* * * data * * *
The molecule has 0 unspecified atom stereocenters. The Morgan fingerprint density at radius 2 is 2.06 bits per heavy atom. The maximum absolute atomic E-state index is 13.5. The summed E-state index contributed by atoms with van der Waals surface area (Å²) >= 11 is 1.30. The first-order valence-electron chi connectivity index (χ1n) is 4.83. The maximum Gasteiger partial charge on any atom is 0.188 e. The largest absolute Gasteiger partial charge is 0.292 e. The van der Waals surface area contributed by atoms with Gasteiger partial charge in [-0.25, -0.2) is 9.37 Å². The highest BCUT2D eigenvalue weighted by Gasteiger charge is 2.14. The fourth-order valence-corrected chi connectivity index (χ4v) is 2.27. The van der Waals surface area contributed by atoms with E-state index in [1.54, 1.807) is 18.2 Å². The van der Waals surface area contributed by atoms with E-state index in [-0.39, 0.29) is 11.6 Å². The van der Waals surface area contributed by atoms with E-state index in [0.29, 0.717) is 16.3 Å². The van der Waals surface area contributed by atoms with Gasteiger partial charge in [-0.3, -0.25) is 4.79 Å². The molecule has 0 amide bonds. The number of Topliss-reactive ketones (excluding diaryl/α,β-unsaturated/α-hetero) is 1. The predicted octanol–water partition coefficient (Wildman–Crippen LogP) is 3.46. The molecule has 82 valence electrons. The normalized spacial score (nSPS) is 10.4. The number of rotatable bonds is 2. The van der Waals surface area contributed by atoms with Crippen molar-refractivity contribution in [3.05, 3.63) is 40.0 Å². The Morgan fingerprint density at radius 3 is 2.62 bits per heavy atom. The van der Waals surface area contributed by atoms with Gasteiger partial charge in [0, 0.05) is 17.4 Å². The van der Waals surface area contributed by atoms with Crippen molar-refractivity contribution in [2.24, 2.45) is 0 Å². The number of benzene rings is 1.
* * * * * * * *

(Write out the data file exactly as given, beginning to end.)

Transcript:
The molecule has 0 unspecified atom stereocenters. The Morgan fingerprint density at radius 2 is 2.06 bits per heavy atom. The maximum absolute atomic E-state index is 13.5. The summed E-state index contributed by atoms with van der Waals surface area (Å²) >= 11 is 1.30. The first-order valence-electron chi connectivity index (χ1n) is 4.83. The maximum Gasteiger partial charge on any atom is 0.188 e. The largest absolute Gasteiger partial charge is 0.292 e. The van der Waals surface area contributed by atoms with Gasteiger partial charge in [-0.25, -0.2) is 9.37 Å². The highest BCUT2D eigenvalue weighted by Gasteiger charge is 2.14. The fourth-order valence-corrected chi connectivity index (χ4v) is 2.27. The van der Waals surface area contributed by atoms with E-state index in [1.54, 1.807) is 18.2 Å². The van der Waals surface area contributed by atoms with E-state index in [-0.39, 0.29) is 11.6 Å². The van der Waals surface area contributed by atoms with E-state index in [0.29, 0.717) is 16.3 Å². The van der Waals surface area contributed by atoms with Gasteiger partial charge in [-0.3, -0.25) is 4.79 Å². The molecule has 0 amide bonds. The number of Topliss-reactive ketones (excluding diaryl/α,β-unsaturated/α-hetero) is 1. The predicted octanol–water partition coefficient (Wildman–Crippen LogP) is 3.46. The molecule has 82 valence electrons. The normalized spacial score (nSPS) is 10.4. The number of rotatable bonds is 2. The van der Waals surface area contributed by atoms with Crippen molar-refractivity contribution in [3.05, 3.63) is 40.0 Å². The Morgan fingerprint density at radius 3 is 2.62 bits per heavy atom. The van der Waals surface area contributed by atoms with Gasteiger partial charge in [0, 0.05) is 17.4 Å². The van der Waals surface area contributed by atoms with Crippen molar-refractivity contribution in [2.24, 2.45) is 0 Å². The number of benzene rings is 1.